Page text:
…We have to work with the governors and the organizations and citizens on the border states that are the major victims of the broken borders. And we need to work with the Department of Homeland Security – and we will – in order to assure the American people that never again will we face a problem with a large number of people in this country illegally.

Sen. Robert Menendez (D-N.J.):
…When this becomes the law, individuals who are undocumented in the country would come forward at that moment, and they would register with the government and have a pending status. Now, that is not permanent residency. They have to earn that over a long period of time but they would have a pending status, and that pending status would allow us to go through the criminal background checks and allow them at that period of time to come forth out of the shadows and be able to at least be here in a status that would allow them to do certain things.

Then after that, we’re going to have to have the security elements of the border and then we’ll have a process where they’ll to wait at the end of the line, make sure that people who are presently waiting under the existing system to get their status here in the United States, which is part of what we envision having to deal with.

Then after that – if they maintain good citizenship during that pending period of time – will be able to move toward permanent residency. But at the very beginning of the process, individuals would be able to come forward; they’d have to register with the government, go through the criminal background check and – assuming they pass the criminal background check – begin a pending status.

Question: [Inaudible]

Sen. Chuck Schumer (D-N.Y.):
Yes, they would be legal. Here is the important, which Bob made. Immediately, when the bill passes, people who are here living in the shadows would get a legal right to stay here and work. They would no longer be deported, provided they don’t have a criminal record. They would no longer be harassed. They would be working.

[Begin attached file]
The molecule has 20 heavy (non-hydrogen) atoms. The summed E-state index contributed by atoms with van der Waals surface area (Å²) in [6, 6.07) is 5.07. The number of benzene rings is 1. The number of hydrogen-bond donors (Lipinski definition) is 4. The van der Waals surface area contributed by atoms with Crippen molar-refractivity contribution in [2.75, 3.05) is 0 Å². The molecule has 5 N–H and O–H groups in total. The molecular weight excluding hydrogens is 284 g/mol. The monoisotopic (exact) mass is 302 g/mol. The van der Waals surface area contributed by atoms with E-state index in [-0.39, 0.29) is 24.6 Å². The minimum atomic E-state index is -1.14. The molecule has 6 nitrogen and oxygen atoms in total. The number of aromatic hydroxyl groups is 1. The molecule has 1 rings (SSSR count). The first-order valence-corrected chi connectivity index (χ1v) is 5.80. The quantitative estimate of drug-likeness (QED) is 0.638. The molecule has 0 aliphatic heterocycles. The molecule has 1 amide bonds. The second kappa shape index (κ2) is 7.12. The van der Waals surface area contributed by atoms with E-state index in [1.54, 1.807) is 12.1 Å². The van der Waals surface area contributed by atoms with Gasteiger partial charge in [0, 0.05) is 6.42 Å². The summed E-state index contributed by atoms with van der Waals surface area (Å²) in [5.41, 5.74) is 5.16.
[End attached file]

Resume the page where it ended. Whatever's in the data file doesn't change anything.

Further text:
And then once the parameters – which we still have not set up – but are in the bill about securing the border and dealing with…the exit-entry visas, then they would be eligible for green cards.

But the ability to stay here and work and stay in America and not be deported or harassed comes virtually immediately.


… The conversations that you have had with labor and how are you going to deal with these issues…?

Sen. Chuck Schumer (D-N.Y.):
Future flow has been one of the shoals upon which the good ship immigration reform has floundered. We know that. So we have had discussions with both labor – the AFL-CIO, the SEIU – and business – Tom Donohue and other business groups. And in fact, while we’ve been negotiating these principles, they have been sitting down talking to one another. Because it would be best from our point of view if business and labor could agree on a future flow proposal. Obviously, we’d have to agree with it too. That would be very helpful. And according to both Donohue and [Richard] Trumka, they are making really good progress – much better than in 2009…and in 2007…


…We’re worried about declining wages and a crash economy, and in this context, you guys are talking about importing tens of millions of low-skill labor…What would you say to working class Americans who worry that their wages and their jobs would be going…?

Sen. Chuck Schumer (D-N.Y.):
…It’s in our principles that we will tie future flow to employment. And if there are jobs available for Americans to take, that will be one of the major components of future flow. If there are jobs that there aren’t Americans for, then obviously it’ll be much easier for people to come in. An example – farm workers. Americans, by in large, whether it’s in Arizona, New York, New Jersey, Florida – Americans don’t do the farm work, and so we need them. And so we need workers like that. But I think we are all united in the view that immigration is good for America and good for employment and good for a growing economy and to have people who will pay taxes, who will contribute to the economic well-being is a very good thing and we aim to get it done.